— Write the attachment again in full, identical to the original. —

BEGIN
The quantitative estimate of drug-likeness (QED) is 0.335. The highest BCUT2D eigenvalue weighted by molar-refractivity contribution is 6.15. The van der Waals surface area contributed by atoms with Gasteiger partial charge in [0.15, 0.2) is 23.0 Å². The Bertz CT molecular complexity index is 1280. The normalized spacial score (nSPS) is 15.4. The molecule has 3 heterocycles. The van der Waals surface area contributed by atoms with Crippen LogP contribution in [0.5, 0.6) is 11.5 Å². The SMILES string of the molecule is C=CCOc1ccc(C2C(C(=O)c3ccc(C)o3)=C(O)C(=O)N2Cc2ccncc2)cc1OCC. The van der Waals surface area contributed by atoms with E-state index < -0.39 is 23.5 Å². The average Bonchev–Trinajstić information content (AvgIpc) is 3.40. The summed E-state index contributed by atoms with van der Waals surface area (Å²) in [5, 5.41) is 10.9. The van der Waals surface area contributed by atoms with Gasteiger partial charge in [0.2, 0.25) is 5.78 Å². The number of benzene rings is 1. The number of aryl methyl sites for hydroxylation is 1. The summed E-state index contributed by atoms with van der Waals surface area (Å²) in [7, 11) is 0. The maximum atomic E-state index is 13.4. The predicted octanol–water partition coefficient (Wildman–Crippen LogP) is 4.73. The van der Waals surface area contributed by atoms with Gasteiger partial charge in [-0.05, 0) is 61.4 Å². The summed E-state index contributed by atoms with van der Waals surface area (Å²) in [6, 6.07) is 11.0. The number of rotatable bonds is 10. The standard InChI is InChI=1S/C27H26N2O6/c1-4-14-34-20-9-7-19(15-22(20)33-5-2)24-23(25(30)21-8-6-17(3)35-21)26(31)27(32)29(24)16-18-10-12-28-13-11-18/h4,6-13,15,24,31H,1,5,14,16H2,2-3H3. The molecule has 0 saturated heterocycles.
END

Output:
The quantitative estimate of drug-likeness (QED) is 0.335. The highest BCUT2D eigenvalue weighted by molar-refractivity contribution is 6.15. The van der Waals surface area contributed by atoms with Gasteiger partial charge in [0.15, 0.2) is 23.0 Å². The Bertz CT molecular complexity index is 1280. The normalized spacial score (nSPS) is 15.4. The molecule has 3 heterocycles. The van der Waals surface area contributed by atoms with Crippen LogP contribution in [0.5, 0.6) is 11.5 Å². The SMILES string of the molecule is C=CCOc1ccc(C2C(C(=O)c3ccc(C)o3)=C(O)C(=O)N2Cc2ccncc2)cc1OCC. The van der Waals surface area contributed by atoms with E-state index < -0.39 is 23.5 Å². The average Bonchev–Trinajstić information content (AvgIpc) is 3.40. The summed E-state index contributed by atoms with van der Waals surface area (Å²) in [5, 5.41) is 10.9. The van der Waals surface area contributed by atoms with Gasteiger partial charge in [0.2, 0.25) is 5.78 Å². The number of benzene rings is 1. The number of aryl methyl sites for hydroxylation is 1. The summed E-state index contributed by atoms with van der Waals surface area (Å²) in [7, 11) is 0. The maximum atomic E-state index is 13.4. The predicted octanol–water partition coefficient (Wildman–Crippen LogP) is 4.73. The van der Waals surface area contributed by atoms with Gasteiger partial charge in [-0.05, 0) is 61.4 Å². The summed E-state index contributed by atoms with van der Waals surface area (Å²) in [6, 6.07) is 11.0. The number of rotatable bonds is 10. The standard InChI is InChI=1S/C27H26N2O6/c1-4-14-34-20-9-7-19(15-22(20)33-5-2)24-23(25(30)21-8-6-17(3)35-21)26(31)27(32)29(24)16-18-10-12-28-13-11-18/h4,6-13,15,24,31H,1,5,14,16H2,2-3H3. The molecule has 0 saturated heterocycles.